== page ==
"Reflexology is a non-intrusive complementary health therapy based on the theory that different ponts on the feet, lower leg, hands, face or ears correspond with different areas of the body." [The Association of Reflexologists]

Although reflexology can take place on various parts of the body, for the purposes of this article, I’m going to focus on the feet.

Your feet carry you through life and have quite a story to tell! With areas of tension, soreness and lack of circulation; plus solidified urate and calcium “crystals” that can accumulate, your feet can be a map of your body as a whole.

Reflexologists will work over the feet paying attention to any areas that may feel tense or sore.  If any crystals are found, they are gently worked to disperse. 

There are examples from antiquity depicting people working on the feet of other people (eg. the tomb of Ankamahor in Egypt). It is hard to say whether this is an example of early reflexology or some other healthcare practice of the time. However, the importance of caring for one’s feet, and their use in the treatment of other areas of the body (eg a foot soak to address a head cold) has been recognised for a very long time!

There are a number of basis for the theories that underpin reflexology. These include the inter-connectedness of the body as a whole and the philosophy of the importance of a free flow of energy (or life source).

Traditional Chinese Medicine (TCM)  calls this ‘life force’ Chi or Qi.  In Ayurveda, it is called prana.  The manipulation of the reflexes is said to facilitate the better flow of this energy around the wider body. Depending on their training, reflexologists may incorporate elements of TCM or Ayurveda into their practice.


The inter-connectedness of the nervous system is generally recognised. Early in the 20th century, Sir Henry Head, a doctor interested in neurology, demonstrated the neurological relationship between different parts of the body.  He observed that pain from an affected area could manifest in another area of the body entirely.  He also demonstrated the relationship of different parts of the body to specific parts of the spine. Sir Charles Sherrington (1857-1952) was awarded the Nobel Prize in 1932 for his work demonstrating the reciprocal nature of the nervous system and the function of neurons.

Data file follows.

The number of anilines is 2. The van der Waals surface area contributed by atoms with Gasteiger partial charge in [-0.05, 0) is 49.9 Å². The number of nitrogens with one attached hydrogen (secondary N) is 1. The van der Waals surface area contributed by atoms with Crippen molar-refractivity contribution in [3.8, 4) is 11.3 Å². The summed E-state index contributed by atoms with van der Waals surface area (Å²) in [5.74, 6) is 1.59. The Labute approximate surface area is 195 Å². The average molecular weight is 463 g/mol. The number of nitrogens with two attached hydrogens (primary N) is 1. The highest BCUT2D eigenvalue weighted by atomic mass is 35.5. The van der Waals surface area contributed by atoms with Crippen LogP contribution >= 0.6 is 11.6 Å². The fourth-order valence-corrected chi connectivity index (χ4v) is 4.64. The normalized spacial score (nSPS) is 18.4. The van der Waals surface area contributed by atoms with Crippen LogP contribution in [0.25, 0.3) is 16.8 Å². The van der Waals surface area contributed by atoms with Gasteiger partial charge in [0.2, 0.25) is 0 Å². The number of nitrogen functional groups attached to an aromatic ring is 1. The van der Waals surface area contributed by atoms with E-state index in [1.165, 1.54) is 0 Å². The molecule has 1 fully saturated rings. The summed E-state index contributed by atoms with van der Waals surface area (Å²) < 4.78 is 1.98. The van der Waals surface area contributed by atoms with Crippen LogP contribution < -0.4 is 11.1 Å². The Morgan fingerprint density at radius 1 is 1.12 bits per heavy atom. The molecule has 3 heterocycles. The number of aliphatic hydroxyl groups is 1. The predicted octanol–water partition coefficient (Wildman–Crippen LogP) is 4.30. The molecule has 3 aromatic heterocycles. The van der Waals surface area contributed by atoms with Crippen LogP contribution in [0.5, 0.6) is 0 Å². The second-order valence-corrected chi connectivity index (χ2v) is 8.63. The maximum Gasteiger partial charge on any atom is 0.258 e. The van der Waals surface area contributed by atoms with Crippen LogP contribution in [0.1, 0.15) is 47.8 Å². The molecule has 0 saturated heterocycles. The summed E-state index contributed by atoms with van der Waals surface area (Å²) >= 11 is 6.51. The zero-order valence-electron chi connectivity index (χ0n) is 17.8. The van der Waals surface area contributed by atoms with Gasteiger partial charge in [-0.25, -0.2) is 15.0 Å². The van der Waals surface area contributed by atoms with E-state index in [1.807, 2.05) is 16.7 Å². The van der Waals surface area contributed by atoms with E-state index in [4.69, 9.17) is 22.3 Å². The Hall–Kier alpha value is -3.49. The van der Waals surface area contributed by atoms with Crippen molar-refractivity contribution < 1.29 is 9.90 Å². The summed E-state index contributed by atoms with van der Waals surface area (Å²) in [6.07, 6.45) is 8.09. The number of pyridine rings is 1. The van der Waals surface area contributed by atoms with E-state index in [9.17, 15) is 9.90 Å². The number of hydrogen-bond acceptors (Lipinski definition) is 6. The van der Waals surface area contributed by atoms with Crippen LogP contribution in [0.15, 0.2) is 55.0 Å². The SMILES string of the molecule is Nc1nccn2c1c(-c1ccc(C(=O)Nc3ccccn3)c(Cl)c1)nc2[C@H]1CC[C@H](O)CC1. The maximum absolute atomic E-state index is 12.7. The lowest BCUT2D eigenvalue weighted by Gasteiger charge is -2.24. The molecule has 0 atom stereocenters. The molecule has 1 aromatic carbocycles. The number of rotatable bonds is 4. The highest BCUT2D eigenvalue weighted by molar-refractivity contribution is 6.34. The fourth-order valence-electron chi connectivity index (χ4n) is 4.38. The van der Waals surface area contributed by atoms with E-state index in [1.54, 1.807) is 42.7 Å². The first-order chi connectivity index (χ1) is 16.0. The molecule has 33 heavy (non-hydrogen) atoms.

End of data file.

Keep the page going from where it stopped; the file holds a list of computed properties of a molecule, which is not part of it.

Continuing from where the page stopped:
Studies like these put a more conventional spin on some of the rationale behind reflexology.  More recently there has been growing research looking at the potential benefits of reflexology and massage.  I occasionally share research on my Instagram and Facebook pages.

"Reflexology can help to relieve anxiety and tension, encourage relaxation, improve mood and aid sleep, though some people use it to hep them cope with more specific health challenges.  [It is] often used alongside conventional care in hospices, hospitals and other healthcare settings, to help support pateints with a variety of conditions." Federation of Holistic Therapists.


One of the key aims of reflexology is to support the body to maintain homeostasis (body in balance).  It aims to support the body’s systems and stimulate its own healing processes.  This gentle, non-invasive therapy can be used to “complement” more conventional medicine, potentially addressing any possible imbalance before it fully manifests.


Our feet are the most prone to lack of good circulation due to the often prolonged periods of sitting or standing that we experience in modern life.  Thus there are many benefits to encouraging the flow of:

  • Blood (carrying vital oxygen and nutrients) and
  • Lymph (that helps to maintain our fluid level, clear away any waste and is key to the healthy functioning of our immune system).